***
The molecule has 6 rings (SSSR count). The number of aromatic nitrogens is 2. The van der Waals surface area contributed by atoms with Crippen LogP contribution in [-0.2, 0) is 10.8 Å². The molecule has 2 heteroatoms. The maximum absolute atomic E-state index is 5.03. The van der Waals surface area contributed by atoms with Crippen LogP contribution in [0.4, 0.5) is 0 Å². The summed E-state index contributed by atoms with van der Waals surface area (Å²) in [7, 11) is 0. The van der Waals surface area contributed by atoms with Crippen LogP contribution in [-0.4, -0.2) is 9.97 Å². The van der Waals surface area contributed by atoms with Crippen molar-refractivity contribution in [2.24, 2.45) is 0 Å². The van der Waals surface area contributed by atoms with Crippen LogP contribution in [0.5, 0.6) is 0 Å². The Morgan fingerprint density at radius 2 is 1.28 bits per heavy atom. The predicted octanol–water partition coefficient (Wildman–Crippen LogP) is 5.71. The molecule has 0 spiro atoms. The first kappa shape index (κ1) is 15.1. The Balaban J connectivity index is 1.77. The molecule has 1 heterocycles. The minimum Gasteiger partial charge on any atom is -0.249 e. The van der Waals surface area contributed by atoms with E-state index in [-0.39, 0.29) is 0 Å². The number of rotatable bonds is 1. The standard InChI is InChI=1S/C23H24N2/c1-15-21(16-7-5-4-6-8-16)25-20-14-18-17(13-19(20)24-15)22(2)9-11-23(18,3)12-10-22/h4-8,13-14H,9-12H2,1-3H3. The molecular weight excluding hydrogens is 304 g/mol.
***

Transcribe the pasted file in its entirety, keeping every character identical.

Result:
The molecule has 6 rings (SSSR count). The number of aromatic nitrogens is 2. The van der Waals surface area contributed by atoms with Crippen LogP contribution in [-0.2, 0) is 10.8 Å². The molecule has 2 heteroatoms. The maximum absolute atomic E-state index is 5.03. The van der Waals surface area contributed by atoms with Crippen LogP contribution in [0.4, 0.5) is 0 Å². The summed E-state index contributed by atoms with van der Waals surface area (Å²) in [7, 11) is 0. The van der Waals surface area contributed by atoms with Crippen LogP contribution in [-0.4, -0.2) is 9.97 Å². The van der Waals surface area contributed by atoms with Crippen molar-refractivity contribution in [2.24, 2.45) is 0 Å². The van der Waals surface area contributed by atoms with Crippen LogP contribution in [0.5, 0.6) is 0 Å². The Morgan fingerprint density at radius 2 is 1.28 bits per heavy atom. The predicted octanol–water partition coefficient (Wildman–Crippen LogP) is 5.71. The molecule has 0 spiro atoms. The first kappa shape index (κ1) is 15.1. The Balaban J connectivity index is 1.77. The molecule has 1 heterocycles. The minimum Gasteiger partial charge on any atom is -0.249 e. The van der Waals surface area contributed by atoms with E-state index in [-0.39, 0.29) is 0 Å². The number of rotatable bonds is 1. The standard InChI is InChI=1S/C23H24N2/c1-15-21(16-7-5-4-6-8-16)25-20-14-18-17(13-19(20)24-15)22(2)9-11-23(18,3)12-10-22/h4-8,13-14H,9-12H2,1-3H3. The molecular weight excluding hydrogens is 304 g/mol.